Since the Edo Period, Esashi prospered as a herring fishing community, and was greatly influenced by the culture and festivals of the Kansai and Hokuriku regions due to the Kitamae-bune ships that arrived via the Sea of Japan shipping route. The origins of the Ubagami Daijingu Togyo Festival date back 375 years, when it began with the people of Esashi thanking the gods for the plentiful herring catches.
Saikaiya’s father was the doll maker who, under the name of Hokuryu, created five of the mannequins that ride on the thirteen floats mannequins. Nozomu is the second-generation Hokuryu. “Mannequins made by myself and my father adorn the festival,” says Saikaiya. “Such emotions cannot be experienced anywhere else.”
The children of Esashi are raised on drum & flute lullabies. They are pulling floats as soon as they can walk, and are playing the flute and drums when they become elementary and junior high school pupils. They then take on the role of protecting the float from overhead cables, and when they become adults they are responsible for supervising the parade of floats, with the ultimate aim of becoming one of the people charged with overall responsibility for the float.
Natsuhara Shigeki, who works at an elementary school and is also the vice chair of the festival organizing committee tells of an episode that expresses Esashi residents’ feelings toward the festival. “At a job interview in a certain city, a high school student from Esashi asked if he could take a holiday on the same three festival days every year. He explained about the Ubagami Daijingu Togyo Festival and that without the younger generation, the floats would not be mobile and asked the boss for the time off. The boss of the company was surprised and impressed by the high school student’s enthusiasm for his hometown, something that is not so common, and decided to employ him straight away.”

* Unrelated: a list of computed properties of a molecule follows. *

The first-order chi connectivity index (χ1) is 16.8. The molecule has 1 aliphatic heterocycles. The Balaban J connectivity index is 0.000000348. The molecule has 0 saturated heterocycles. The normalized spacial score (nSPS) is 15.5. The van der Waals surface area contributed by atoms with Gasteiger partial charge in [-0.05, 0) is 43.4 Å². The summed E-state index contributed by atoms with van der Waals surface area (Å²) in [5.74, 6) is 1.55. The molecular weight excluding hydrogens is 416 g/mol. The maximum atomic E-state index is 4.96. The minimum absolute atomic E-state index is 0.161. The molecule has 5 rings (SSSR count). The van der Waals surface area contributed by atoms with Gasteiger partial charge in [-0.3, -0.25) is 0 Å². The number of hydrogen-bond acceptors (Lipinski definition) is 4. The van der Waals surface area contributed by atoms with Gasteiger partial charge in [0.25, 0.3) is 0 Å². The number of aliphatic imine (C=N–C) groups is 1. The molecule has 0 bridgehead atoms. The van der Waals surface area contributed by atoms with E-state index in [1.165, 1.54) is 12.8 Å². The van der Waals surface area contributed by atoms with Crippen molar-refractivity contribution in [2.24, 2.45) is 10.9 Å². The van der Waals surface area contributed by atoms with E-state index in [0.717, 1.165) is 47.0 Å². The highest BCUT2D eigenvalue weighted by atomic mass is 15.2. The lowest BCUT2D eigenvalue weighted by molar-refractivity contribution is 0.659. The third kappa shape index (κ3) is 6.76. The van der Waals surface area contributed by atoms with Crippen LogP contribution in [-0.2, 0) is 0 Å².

Everyone gets involved in the festival – from young children to senior citizens. All homes prepare alcohol and food to welcome visitors. According to Natsuhara, “Esashi has created a culture in which all people are involved.” Saikaiya also adds “Each household serves local cuisine made with recipes handed down from the past, making it a festival in which food culture is also conveyed.”
Ofuru Shohei works as an official that supports the chief priest of the Ubagami Daijingu shrine. He married a woman who was born in Esashi and moved to the town in 1981. When he first arrived in Esashi, he prioritized his job in architectural design over the festival. “While being involved in the festival, I was also doing my job and got lots of complaints,” he laughs. When his children began to take part in the festival, he gradually became more involved with the neighborhood association, and ended up becoming the president of the organization.
As the population continues to age and decline, collaboration with cities is necessary in order to convey information about the festival. “University students are coming from Sapporo to carry the portable shrines.” Every year, ten or twenty students come and help make the festival a success. According to a university professor, “When students go to Esashi, where a community that spans different generations is being created, they change. When they join companies, that experience is useful.” Students who want to work in regional development have also found employment at Esashi Town Hall.
Ubagami Daijingu Togyo Festival
Ubagami Daijingu Shrine
The Esashi Float Hall